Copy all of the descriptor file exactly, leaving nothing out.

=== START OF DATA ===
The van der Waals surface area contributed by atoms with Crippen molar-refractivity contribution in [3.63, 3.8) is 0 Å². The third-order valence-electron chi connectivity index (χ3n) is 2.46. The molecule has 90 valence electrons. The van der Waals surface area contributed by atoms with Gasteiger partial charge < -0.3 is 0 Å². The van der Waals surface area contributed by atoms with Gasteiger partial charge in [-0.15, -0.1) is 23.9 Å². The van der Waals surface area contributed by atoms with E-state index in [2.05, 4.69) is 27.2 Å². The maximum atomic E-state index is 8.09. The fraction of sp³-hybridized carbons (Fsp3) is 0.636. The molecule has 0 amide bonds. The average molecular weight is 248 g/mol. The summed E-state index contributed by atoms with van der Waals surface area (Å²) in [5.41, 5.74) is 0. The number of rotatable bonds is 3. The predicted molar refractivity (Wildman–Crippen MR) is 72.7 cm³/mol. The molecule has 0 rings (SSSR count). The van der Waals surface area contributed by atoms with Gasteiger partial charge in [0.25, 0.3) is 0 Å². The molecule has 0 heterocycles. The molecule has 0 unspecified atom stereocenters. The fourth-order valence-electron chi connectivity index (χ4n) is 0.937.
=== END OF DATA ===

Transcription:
The van der Waals surface area contributed by atoms with Crippen molar-refractivity contribution in [3.63, 3.8) is 0 Å². The third-order valence-electron chi connectivity index (χ3n) is 2.46. The molecule has 90 valence electrons. The van der Waals surface area contributed by atoms with Gasteiger partial charge < -0.3 is 0 Å². The van der Waals surface area contributed by atoms with Gasteiger partial charge in [-0.15, -0.1) is 23.9 Å². The van der Waals surface area contributed by atoms with E-state index in [2.05, 4.69) is 27.2 Å². The maximum atomic E-state index is 8.09. The fraction of sp³-hybridized carbons (Fsp3) is 0.636. The molecule has 0 amide bonds. The average molecular weight is 248 g/mol. The summed E-state index contributed by atoms with van der Waals surface area (Å²) in [5.41, 5.74) is 0. The number of rotatable bonds is 3. The predicted molar refractivity (Wildman–Crippen MR) is 72.7 cm³/mol. The molecule has 0 rings (SSSR count). The van der Waals surface area contributed by atoms with Gasteiger partial charge in [0.25, 0.3) is 0 Å². The molecule has 0 heterocycles. The molecule has 0 unspecified atom stereocenters. The fourth-order valence-electron chi connectivity index (χ4n) is 0.937.